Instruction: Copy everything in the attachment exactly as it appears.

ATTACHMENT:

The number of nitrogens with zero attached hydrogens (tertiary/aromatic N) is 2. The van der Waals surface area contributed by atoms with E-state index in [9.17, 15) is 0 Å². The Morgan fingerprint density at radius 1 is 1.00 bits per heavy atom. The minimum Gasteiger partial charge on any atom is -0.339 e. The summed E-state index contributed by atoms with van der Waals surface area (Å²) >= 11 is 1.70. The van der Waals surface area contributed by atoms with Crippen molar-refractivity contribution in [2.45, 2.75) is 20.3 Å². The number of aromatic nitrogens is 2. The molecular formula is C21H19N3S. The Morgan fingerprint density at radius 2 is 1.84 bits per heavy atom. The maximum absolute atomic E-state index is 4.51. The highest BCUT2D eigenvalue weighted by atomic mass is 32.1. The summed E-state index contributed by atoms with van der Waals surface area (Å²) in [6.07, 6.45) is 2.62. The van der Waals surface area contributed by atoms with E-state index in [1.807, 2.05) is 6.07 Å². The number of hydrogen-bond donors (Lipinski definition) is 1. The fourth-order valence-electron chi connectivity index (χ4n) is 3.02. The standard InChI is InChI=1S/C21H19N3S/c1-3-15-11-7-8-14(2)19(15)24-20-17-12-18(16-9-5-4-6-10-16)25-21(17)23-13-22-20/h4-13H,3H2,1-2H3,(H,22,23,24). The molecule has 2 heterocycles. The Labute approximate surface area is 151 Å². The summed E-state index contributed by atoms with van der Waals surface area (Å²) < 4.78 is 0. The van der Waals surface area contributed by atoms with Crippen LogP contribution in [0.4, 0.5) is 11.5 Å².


The number of nitrogens with zero attached hydrogens (tertiary/aromatic N) is 2. The van der Waals surface area contributed by atoms with E-state index in [9.17, 15) is 0 Å². The Morgan fingerprint density at radius 1 is 1.00 bits per heavy atom. The minimum Gasteiger partial charge on any atom is -0.339 e. The summed E-state index contributed by atoms with van der Waals surface area (Å²) >= 11 is 1.70. The van der Waals surface area contributed by atoms with Crippen molar-refractivity contribution in [2.45, 2.75) is 20.3 Å². The number of aromatic nitrogens is 2. The molecular formula is C21H19N3S. The Morgan fingerprint density at radius 2 is 1.84 bits per heavy atom. The maximum absolute atomic E-state index is 4.51. The highest BCUT2D eigenvalue weighted by atomic mass is 32.1. The summed E-state index contributed by atoms with van der Waals surface area (Å²) in [6.07, 6.45) is 2.62. The van der Waals surface area contributed by atoms with E-state index in [1.807, 2.05) is 6.07 Å². The number of hydrogen-bond donors (Lipinski definition) is 1. The fourth-order valence-electron chi connectivity index (χ4n) is 3.02. The standard InChI is InChI=1S/C21H19N3S/c1-3-15-11-7-8-14(2)19(15)24-20-17-12-18(16-9-5-4-6-10-16)25-21(17)23-13-22-20/h4-13H,3H2,1-2H3,(H,22,23,24). The molecule has 2 heterocycles. The Labute approximate surface area is 151 Å². The summed E-state index contributed by atoms with van der Waals surface area (Å²) < 4.78 is 0. The van der Waals surface area contributed by atoms with Crippen LogP contribution in [0.4, 0.5) is 11.5 Å².